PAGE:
Conservatives sometimes say that it’s “the original Constitution” we favor, so as to distinguish it from the one that the Supreme Court has written. But this locution is misleading. Some of the amendments to the Constitution have added to its excellence or remedied its defects: above all, the Thirteenth Amendment, prohibiting slavery. But even the amendments that have less to recommend them are the law, and we are willing to abide by them until subsequent amendments nullify or modify them.

Constitutionalism, in short, is simply a special case of respect for the rule of law: the case in which the law in question is the supreme law of the land. The rule of law demands that those who apply the law — be they judges, sheriffs, presidents, or governors — apply it faithfully. If those officials can change the meaning of the words, there is no point to having a written law.

There are different types of originalism, and legitimate debate about what counts as originalism. But constitutionalism — which is, again, to say the rule of law — entails some sort of originalism. The law has to be knowable, and its meaning has to be fixed at the time of enactment (although, of course, its application may change based on the circumstances to which it applies). Officials who have to interpret the Constitution may or may not err in ascertaining the original meaning of the provisions at issue, or in inferring what norms that meaning implies, or in applying the norms to the legal case or policy dispute at hand. But any authoritative interpretation of the Constitution that departs from plausible understandings of the original meaning is itself a violation of the rule of law. Hence originalism is not merely one interpretive methodology among many.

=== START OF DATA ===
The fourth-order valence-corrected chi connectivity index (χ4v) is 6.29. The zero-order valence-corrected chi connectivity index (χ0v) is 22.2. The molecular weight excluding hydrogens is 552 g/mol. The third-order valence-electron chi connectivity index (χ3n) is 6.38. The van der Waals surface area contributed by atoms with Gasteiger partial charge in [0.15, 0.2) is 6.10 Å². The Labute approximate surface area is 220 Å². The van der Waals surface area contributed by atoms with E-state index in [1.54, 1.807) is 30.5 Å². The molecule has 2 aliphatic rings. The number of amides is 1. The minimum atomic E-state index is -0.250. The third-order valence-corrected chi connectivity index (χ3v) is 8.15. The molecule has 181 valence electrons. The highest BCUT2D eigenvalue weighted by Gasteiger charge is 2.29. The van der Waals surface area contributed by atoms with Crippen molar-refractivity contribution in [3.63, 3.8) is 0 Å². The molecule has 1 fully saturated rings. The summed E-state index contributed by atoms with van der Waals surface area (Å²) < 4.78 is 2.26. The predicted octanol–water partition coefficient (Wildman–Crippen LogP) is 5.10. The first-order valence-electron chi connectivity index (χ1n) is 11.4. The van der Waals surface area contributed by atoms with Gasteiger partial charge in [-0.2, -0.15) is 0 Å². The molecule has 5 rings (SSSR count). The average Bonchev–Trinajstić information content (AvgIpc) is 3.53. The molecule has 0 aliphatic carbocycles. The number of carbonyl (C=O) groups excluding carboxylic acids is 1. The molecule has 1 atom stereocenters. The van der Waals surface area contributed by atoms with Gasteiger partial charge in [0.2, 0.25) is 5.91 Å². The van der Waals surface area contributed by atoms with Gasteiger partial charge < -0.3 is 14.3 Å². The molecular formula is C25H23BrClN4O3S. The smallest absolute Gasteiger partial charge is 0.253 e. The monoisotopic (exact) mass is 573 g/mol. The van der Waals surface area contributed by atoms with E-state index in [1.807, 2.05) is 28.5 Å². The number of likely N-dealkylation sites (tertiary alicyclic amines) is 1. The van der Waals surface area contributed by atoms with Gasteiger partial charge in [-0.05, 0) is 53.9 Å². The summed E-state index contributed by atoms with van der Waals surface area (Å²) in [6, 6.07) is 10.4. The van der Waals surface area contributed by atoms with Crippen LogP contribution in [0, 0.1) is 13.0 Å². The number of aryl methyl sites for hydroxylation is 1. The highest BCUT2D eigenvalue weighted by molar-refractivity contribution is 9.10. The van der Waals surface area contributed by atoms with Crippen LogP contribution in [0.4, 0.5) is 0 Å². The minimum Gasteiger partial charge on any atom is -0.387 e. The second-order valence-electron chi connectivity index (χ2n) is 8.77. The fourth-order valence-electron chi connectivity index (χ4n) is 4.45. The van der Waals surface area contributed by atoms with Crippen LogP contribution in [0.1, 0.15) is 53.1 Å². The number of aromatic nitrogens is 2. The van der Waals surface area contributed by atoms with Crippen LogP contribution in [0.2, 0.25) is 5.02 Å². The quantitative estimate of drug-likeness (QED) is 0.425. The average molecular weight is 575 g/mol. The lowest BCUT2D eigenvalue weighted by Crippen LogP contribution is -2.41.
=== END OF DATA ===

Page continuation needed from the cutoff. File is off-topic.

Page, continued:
To put it another way, constitutionalism rules out certain courses of action. It means that it is never acceptable for a congressman to vote for unconstitutional, or even doubtfully constitutional, legislation on the theory that the courts will sort it out. Nor can a constitutionalist judge treat the Constitution as simply raising questions — e.g., what is the right relation of society to the individual? — to which the judge makes up an authoritative answer. Both are cases of disobedience to the Constitution.

The fact that the Constitution is the law is not by itself sufficient reason to obey it. If it were radically unjust, we would have no such obligation; resistance to it, even on the part of officials exercising power under it, would in some cases be morally obligatory. Of course, and luckily, our Constitution is far better than that. But conservatives’ reverence for most of the content of our Constitution is the least important feature of constitutionalism, which is properly understood as the willingness to obey the Constitution, including those parts of it we do not revere.